NASHVILLE, Tenn. (WKRN) – Bad news for Swifties everywhere: Ticketmaster has pulled the plug on any further sales of tickets for the Eras Tour.
One day before the general public sale of Taylor Swift Eras Tour tickets was supposed to take place, Ticketmaster announced it would be canceling the event due to “extraordinarily high demands on ticketing systems and insufficient remaining ticket inventory.”
Tickets for the first Taylor Swift tour in four years were difficult to come by, even for those who received exclusive codes for special presale events. Mass reports of technical errors had fans of the pop star taking to social media and news outlets to express their frustration with Ticketmaster, who was the exclusive ticket sales vendor.
The outcry in Tennessee even sparked an investigation by the state’s Attorney General, Jonathan Skrmetti. He announced Wednesday his office would be looking into the Ticketmaster-Live Nation merger and Ticketmaster’s handling of the Tuesday presale event to see if any antitrust or consumer protection violations took place.
“We know that consumers were given presale codes to purchase tickets, and we need to look into exactly what was promised them and whether that was provided,” he said.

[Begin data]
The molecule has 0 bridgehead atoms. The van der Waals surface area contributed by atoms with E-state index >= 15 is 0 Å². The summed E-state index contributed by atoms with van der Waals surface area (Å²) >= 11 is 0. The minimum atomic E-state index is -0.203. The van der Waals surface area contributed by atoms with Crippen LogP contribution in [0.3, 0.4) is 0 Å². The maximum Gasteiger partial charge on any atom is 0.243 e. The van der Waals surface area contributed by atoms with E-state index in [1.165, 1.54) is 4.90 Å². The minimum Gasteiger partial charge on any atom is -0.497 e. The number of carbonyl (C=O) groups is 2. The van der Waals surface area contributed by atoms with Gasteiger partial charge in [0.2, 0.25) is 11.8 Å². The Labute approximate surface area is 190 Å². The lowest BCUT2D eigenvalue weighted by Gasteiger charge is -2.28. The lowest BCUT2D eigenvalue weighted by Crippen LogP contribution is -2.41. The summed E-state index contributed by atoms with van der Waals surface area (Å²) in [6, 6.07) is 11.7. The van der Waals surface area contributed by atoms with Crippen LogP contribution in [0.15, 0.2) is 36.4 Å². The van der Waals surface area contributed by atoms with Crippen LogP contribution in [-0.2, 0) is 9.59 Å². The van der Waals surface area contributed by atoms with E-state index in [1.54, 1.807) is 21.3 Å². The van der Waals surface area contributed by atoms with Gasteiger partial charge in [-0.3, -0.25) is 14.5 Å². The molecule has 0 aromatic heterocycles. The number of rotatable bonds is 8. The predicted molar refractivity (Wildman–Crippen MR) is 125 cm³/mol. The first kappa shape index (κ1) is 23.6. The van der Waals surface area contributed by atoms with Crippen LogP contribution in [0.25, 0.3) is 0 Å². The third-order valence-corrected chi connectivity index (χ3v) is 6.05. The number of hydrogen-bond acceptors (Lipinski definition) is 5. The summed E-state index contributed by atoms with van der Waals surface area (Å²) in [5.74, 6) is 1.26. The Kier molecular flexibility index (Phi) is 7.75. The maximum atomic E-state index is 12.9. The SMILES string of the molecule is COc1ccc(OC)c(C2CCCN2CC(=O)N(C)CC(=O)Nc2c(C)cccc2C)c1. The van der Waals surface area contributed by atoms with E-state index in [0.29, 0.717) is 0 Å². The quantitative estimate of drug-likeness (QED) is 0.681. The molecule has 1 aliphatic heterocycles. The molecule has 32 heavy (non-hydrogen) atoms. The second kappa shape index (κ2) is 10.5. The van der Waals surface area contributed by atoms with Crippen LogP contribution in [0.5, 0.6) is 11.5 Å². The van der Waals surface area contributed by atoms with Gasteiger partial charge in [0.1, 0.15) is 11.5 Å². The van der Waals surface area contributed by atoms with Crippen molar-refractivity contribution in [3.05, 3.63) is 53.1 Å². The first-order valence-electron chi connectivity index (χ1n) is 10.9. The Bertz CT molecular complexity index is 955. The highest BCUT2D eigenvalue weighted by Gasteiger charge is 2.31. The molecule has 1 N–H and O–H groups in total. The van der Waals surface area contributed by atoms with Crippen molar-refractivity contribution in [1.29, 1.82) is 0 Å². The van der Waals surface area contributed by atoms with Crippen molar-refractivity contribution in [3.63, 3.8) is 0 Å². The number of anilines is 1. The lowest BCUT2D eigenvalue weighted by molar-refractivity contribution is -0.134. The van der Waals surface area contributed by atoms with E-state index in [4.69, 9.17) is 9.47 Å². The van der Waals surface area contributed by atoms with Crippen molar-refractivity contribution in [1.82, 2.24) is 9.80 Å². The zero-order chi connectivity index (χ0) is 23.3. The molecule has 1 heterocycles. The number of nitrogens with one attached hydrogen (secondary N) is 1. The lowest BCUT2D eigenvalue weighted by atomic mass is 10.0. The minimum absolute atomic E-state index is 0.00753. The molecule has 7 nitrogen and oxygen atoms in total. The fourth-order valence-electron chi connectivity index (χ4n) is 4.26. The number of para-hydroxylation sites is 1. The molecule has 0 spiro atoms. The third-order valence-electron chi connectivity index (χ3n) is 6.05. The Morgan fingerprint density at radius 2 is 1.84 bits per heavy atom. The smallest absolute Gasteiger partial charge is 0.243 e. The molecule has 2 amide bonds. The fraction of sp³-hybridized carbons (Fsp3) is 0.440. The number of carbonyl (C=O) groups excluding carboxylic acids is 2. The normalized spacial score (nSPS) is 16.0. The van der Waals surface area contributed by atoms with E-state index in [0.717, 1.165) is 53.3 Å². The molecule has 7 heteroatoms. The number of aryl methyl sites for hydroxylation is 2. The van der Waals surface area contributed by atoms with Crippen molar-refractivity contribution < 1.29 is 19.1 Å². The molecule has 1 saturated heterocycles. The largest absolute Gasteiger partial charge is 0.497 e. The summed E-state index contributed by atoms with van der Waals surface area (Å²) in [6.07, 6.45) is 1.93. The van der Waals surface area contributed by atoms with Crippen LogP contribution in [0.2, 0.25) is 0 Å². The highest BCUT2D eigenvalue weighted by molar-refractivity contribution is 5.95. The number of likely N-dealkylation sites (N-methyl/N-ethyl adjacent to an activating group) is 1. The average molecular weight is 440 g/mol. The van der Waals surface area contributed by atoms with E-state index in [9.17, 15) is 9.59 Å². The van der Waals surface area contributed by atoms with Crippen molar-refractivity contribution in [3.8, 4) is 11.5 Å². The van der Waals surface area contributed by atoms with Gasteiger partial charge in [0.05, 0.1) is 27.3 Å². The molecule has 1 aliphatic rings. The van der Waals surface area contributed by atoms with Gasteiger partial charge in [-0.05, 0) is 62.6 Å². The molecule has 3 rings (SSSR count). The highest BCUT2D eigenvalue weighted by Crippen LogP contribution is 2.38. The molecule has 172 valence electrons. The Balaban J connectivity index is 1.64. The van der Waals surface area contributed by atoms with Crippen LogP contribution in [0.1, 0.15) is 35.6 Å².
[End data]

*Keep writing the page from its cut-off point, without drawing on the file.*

Swift is scheduled to perform three shows at Nashville’s Nissan Stadium May 5-7, 2023.
Ticketmaster issued an explanation on its website, saying the verified fan registration broke records for the site everywhere.
According to Ticketmaster, over 3.5 million people pre-registered for the Taylor’s Verified Fan sale, which was the largest registration in Ticketmaster’s history. Of these, 1.5 million were issued a presale code, while the other 2 million were put on a waiting list.
“Never before has a Verified Fan on sale sparked so much attention – or uninvited volume,” the ticket sales site said.
Ticketmaster said usually around 40% of invited fans for a presale actually come to the site for the tickets, but Taylor Swift fans and a “staggering number of bot attacks” overloaded the system, up to four times its peak.
“This disrupted the predictability and reliability that is the hallmark of our Verified Fan platform,” Ticketmaster said in its explanation.
Overall, Ticketmaster estimated 15% of interactions across the site experienced any issues, including the passcode validation errors that “caused fans to lose tickets they had carted,” which they said was “15% too many.”
Ticketmaster sold more than 2 million tickets on Tuesday, Nov. 15, they said, which was “the most tickets ever sold for an artist in a single day,” all of which went to Verified Fan code holders.
The ticketing platform says the Verified Fan presale event also worked as it was designed regarding resale tickets, with 90% fewer tickets already on resell markets than a typical sale. Ticketmaster itself is not currently reselling any tickets, it added.
“Even when a high demand on sale goes flawlessly from a tech perspective, many fans are left empty handed,” Ticketmaster said. “While it’s impossible for everyone to get tickets to these shows, we know we can do more to improve the experience and that’s what we’re focused on.”